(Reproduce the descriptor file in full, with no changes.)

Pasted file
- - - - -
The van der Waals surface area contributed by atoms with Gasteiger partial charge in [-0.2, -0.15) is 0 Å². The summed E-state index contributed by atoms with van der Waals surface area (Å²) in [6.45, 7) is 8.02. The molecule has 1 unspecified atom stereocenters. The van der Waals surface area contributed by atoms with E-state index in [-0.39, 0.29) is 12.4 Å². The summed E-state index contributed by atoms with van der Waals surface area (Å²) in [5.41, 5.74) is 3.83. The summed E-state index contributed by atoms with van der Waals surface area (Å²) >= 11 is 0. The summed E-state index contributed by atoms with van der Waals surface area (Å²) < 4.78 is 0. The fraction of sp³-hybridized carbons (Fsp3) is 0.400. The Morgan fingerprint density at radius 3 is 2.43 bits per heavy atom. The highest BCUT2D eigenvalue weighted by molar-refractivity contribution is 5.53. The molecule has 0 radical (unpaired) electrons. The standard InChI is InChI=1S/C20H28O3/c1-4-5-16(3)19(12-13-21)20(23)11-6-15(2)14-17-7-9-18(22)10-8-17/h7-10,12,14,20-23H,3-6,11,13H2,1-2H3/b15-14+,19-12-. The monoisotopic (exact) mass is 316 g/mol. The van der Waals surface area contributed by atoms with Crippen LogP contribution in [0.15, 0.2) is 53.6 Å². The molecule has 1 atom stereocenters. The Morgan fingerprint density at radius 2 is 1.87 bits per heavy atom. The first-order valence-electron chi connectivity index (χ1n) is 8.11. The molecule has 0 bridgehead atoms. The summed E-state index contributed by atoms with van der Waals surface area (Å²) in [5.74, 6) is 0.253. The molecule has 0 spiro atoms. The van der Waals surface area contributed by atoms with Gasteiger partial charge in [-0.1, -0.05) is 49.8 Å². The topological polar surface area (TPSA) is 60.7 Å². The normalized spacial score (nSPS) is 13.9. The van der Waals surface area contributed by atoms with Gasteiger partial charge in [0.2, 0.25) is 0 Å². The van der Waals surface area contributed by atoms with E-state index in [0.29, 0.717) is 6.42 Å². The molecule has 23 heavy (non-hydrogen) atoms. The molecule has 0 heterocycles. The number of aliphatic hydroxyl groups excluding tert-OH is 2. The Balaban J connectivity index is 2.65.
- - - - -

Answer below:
The van der Waals surface area contributed by atoms with Gasteiger partial charge in [-0.2, -0.15) is 0 Å². The summed E-state index contributed by atoms with van der Waals surface area (Å²) in [6.45, 7) is 8.02. The molecule has 1 unspecified atom stereocenters. The van der Waals surface area contributed by atoms with E-state index in [-0.39, 0.29) is 12.4 Å². The summed E-state index contributed by atoms with van der Waals surface area (Å²) in [5.41, 5.74) is 3.83. The summed E-state index contributed by atoms with van der Waals surface area (Å²) >= 11 is 0. The summed E-state index contributed by atoms with van der Waals surface area (Å²) < 4.78 is 0. The fraction of sp³-hybridized carbons (Fsp3) is 0.400. The Morgan fingerprint density at radius 3 is 2.43 bits per heavy atom. The highest BCUT2D eigenvalue weighted by molar-refractivity contribution is 5.53. The molecule has 0 radical (unpaired) electrons. The standard InChI is InChI=1S/C20H28O3/c1-4-5-16(3)19(12-13-21)20(23)11-6-15(2)14-17-7-9-18(22)10-8-17/h7-10,12,14,20-23H,3-6,11,13H2,1-2H3/b15-14+,19-12-. The monoisotopic (exact) mass is 316 g/mol. The van der Waals surface area contributed by atoms with Crippen LogP contribution in [0.15, 0.2) is 53.6 Å². The molecule has 1 atom stereocenters. The Morgan fingerprint density at radius 2 is 1.87 bits per heavy atom. The first-order valence-electron chi connectivity index (χ1n) is 8.11. The molecule has 0 bridgehead atoms. The summed E-state index contributed by atoms with van der Waals surface area (Å²) in [5.74, 6) is 0.253. The molecule has 0 spiro atoms. The van der Waals surface area contributed by atoms with Gasteiger partial charge in [-0.1, -0.05) is 49.8 Å². The topological polar surface area (TPSA) is 60.7 Å². The normalized spacial score (nSPS) is 13.9. The van der Waals surface area contributed by atoms with Gasteiger partial charge in [0.2, 0.25) is 0 Å². The van der Waals surface area contributed by atoms with E-state index in [0.29, 0.717) is 6.42 Å². The molecule has 23 heavy (non-hydrogen) atoms. The molecule has 0 heterocycles. The number of aliphatic hydroxyl groups excluding tert-OH is 2. The Balaban J connectivity index is 2.65.